With symmetric cryptography, the same key is used for both encryption and decryption. A sender and a recipient must already have a shared key that is known to both. Key distribution is a tricky problem and was the impetus for developing asymmetric cryptography.
With asymmetric crypto, two different keys are used for encryption and decryption. Every user in an asymmetric cryptosystem has both a public key and a private key. The private key is kept secret at all times, but the public key may be freely distributed.
Data encrypted with a public key may only be decrypted with the corresponding private key. So, sending a message to John requires encrypting that message with John’s public key. Only John can decrypt the message, as only John has his private key. Any data encrypted with a private key can only be decrypted with the corresponding public key. Similarly, Jane could digitally sign a message with her private key, and anyone with Jane’s public key could decrypt the signed message and verify that it was in fact Jane who sent it.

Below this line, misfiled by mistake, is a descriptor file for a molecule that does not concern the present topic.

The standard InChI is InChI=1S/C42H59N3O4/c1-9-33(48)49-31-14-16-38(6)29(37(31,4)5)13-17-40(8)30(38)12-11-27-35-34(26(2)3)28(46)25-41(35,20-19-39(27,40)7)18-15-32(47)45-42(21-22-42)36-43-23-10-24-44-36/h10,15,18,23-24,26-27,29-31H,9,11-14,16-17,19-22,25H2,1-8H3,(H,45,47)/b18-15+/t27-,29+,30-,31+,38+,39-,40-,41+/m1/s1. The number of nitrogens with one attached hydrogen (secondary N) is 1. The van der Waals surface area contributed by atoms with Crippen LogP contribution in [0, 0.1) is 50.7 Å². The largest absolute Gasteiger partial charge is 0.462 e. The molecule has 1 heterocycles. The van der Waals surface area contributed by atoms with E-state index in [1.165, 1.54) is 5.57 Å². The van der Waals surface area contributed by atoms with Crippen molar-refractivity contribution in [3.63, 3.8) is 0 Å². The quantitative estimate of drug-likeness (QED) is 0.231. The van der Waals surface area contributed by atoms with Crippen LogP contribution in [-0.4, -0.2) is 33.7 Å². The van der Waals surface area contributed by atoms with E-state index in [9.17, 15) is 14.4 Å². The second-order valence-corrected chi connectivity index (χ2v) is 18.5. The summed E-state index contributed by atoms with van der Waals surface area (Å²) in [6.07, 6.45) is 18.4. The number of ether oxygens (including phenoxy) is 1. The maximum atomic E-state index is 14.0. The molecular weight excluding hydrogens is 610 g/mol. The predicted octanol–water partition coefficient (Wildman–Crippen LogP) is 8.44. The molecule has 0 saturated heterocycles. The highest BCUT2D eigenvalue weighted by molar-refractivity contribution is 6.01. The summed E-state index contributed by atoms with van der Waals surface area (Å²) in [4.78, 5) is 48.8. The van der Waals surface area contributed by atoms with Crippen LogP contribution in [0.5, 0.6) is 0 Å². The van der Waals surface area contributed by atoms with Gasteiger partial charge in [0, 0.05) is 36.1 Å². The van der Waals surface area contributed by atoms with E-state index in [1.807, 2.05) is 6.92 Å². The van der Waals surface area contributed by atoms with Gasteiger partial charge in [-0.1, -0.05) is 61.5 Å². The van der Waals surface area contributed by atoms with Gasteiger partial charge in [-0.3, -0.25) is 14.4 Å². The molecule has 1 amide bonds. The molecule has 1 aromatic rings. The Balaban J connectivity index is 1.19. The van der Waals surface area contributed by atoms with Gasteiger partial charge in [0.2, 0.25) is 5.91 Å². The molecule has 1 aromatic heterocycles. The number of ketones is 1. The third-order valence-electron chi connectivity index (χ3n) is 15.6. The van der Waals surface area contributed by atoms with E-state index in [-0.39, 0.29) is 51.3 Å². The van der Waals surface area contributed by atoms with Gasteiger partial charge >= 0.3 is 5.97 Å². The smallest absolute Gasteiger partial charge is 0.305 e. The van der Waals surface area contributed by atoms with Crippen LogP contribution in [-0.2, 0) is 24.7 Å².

Symmetric is generally very fast and ideal for encrypting large amounts of data (e.g., an entire disk partition or database). Asymmetric is much slower and can only encrypt pieces of data that are smaller than the key size (typically 2048 bits or smaller). Thus, asymmetric crypto is generally used to encrypt symmetric encryption keys which are then used to encrypt much larger blocks of data. For digital signatures, asymmetric crypto is generally used to encrypt the hashes of messages rather than entire messages.
A cryptosystem provides for managing cryptographic keys including generation, exchange, storage, use, revocation, and replacement of the keys.